Microsoft (MSFT) has a new vision for how to stop the rampant piracy of computer games. And of course, Microsoft is right in the middle of the new system.
The key change is to abandon the idea of trying to stop pirates from copying software. Instead, Microsoft thinks software should be everywhere — publishers could even distribute some games on P2P networks like BitTorrent. But to play, gamers would need to purchase a licence online. That licence becomes portable, letting the gamer play wherever they are.
What we like about the Microsoft idea:
- Win for publishers: Piracy is a revenue-killer for gaming companies. And when publishers try to solve the problem themselves, like EA (ERTS) did last year with Spore, the anti-DRM crowd on the Internet goes nuts.
- Double win for publishers: Microsoft’s tech will help keep a game locked up until the official launch date. “Leaked” copies of games eating into first-week sales is a huge revenue-killer for gaming companies.
- Win for gamers, too: No more worries about losing install discs. And under a licensing model, gamers can run a game on multiple PCs without running afoul of DRM locks, long a bitter complaint.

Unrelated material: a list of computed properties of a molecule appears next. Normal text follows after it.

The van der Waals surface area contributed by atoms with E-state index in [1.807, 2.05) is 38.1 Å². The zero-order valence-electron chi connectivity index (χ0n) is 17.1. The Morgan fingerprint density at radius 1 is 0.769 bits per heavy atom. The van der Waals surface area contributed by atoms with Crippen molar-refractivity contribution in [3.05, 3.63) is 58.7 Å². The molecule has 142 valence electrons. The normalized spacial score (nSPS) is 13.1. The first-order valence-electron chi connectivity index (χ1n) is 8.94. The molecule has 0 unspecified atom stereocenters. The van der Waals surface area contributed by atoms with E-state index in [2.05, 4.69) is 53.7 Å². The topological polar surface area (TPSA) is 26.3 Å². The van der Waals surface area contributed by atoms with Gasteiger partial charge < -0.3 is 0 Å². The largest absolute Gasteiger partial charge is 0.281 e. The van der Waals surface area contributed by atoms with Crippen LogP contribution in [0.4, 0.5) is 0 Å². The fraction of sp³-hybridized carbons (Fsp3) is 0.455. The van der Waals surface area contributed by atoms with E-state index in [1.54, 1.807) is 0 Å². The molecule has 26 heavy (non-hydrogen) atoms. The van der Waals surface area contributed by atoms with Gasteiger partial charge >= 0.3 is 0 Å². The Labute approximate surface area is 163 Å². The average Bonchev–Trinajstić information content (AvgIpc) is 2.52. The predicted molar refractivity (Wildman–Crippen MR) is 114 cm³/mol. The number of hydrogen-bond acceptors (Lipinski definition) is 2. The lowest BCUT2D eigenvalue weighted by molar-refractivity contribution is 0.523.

- Double win for gamers: The free-to-distribute but pay-to-play model encourages game publishers to release free demos to suck gamers in, as is now common on the PS3 and X360. And as part of the licensing system, Microsoft wants to let gamers save their games to the cloud — start a game at home, play some more on another PC, all with no fuss.
- Win for Microsoft: Microsoft presumably has a revenue opportunity as the gatekeeper. And Windows is already by far the preferred platform for heavy-duty games over Apple’s (AAPL) Mac. Making life easy for publishers will only cement that.
It all sounds a bit like Valve’s Steam gaming delivery system, but that’s not a bad thing.
No word yet on when these new ideas will get implemented, but we’re looking forwards to seeing how it all works in practice.
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